And one more thing: remember, there are some terms that are technical or part of code or similar and need to be left alone or be very specific (type or length).

Did this help in your problem?

I’m hoping that sooner, rather than later, there will be some coordination from Purism regarding translations. But expect that we can be pretty self-organized and dependent on our own activity within our own language groups.

(edit to add: I noticed you already had an answer from @ruff as well. I do suggest though, that you try to communicate language specific and word specific discussions via Zanata (or what ever tool is used) so that they are stored there A) for easy use and finding for all, and B) not to clog threads here [or set up a separate forum thread just for translations in you language])


#12

@amosbatto Well, to activate even one, this has not been a waste :smiley: Although I was hoping other emotion to motivate :wink:

I think there is a way to get Quechua, if you want it. I think it’s app maintainer (or who ever put the translation project/files to Zanata) who can add that language there. Quechuas language code is QU, isn’t it? I’ll send a message and see if I can find the right person to do that (if you know better, you can do that yourself too).


#13

Regarding this: I have that same feeling with my language. I had to kinda force myself to make the “official” translation a generic and use as much as possible “pure” wording (in stead of “common speech” phrasing). My hope is that at some point I can copy the file and work a “sub-language” translation (think en -> en_NZ, en_UK, en_US etc. or even -> en_US_NY_BR as in english - american - new york - brooklyn accent/attitude). For someone more tech savvy a translation that has error messages in english and most things abbreviated, could be more convenient in daily use. But it would not work for average user.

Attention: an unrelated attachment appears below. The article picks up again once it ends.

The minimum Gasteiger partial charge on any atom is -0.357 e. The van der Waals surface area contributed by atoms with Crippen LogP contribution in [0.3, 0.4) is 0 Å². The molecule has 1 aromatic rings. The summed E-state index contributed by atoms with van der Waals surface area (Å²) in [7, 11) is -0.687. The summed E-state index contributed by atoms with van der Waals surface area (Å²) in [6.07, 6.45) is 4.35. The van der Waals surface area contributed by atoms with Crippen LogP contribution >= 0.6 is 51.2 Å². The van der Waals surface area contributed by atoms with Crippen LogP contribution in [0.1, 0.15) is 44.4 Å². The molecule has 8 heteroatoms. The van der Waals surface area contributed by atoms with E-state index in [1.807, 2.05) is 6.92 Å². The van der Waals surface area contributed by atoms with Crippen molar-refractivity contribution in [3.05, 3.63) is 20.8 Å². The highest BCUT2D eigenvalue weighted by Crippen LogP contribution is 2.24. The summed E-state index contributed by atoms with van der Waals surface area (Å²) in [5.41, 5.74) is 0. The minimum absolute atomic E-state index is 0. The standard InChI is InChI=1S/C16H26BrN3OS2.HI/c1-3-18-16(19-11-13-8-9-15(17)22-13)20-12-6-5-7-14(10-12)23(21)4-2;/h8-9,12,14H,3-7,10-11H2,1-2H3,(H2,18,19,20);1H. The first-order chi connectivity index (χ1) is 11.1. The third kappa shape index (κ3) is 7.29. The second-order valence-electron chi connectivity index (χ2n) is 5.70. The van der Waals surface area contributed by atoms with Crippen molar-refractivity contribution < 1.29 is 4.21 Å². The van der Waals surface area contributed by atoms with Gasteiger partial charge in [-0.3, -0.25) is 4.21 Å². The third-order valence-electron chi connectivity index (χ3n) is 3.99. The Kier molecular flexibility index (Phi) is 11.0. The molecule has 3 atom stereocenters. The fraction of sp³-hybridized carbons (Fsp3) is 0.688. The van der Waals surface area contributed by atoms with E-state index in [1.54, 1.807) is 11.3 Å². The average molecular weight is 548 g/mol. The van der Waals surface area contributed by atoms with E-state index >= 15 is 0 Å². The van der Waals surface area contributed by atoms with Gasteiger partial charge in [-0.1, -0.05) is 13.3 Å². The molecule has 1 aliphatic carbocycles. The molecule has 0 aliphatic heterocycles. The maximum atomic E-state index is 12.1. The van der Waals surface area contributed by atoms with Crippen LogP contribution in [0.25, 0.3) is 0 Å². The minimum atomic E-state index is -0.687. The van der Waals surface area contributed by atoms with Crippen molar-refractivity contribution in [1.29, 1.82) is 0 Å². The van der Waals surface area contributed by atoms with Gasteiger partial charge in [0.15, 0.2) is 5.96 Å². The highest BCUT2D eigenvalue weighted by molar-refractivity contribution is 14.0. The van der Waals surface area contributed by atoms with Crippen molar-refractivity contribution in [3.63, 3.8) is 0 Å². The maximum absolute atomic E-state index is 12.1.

#14

Thank you for putting this table together! I also appreciate the effort to give us info of what people are looking for.

You make some good points, your post is awesome, and I will bring it up internally.


#15

Clearly and as educational as it should be! I agree that my writing/problem here was kind of provocation just to make things right and you didn’t get me wrong. I never visited Zanata but now I can understand how this translation efforts work/function. I’ve learned here that everyone, with some other language background, should join Zanata ASAP and focus/concentrate on what is to be correctly translated (without presenting terms that are not in common usage when using software language) as this makes things easier for younger ones that are not familiar yet with English.


#16

Is there any chance that a french keyboard layout comes out one day? (azerty or bépo)
We have some specific letters/accents that we use quite often: ç, ù, à, â, æ, ê, ë, œ, etc.


#17

hi
take the italian keyboard (where is simil symbol) and change what you want.
regards


#18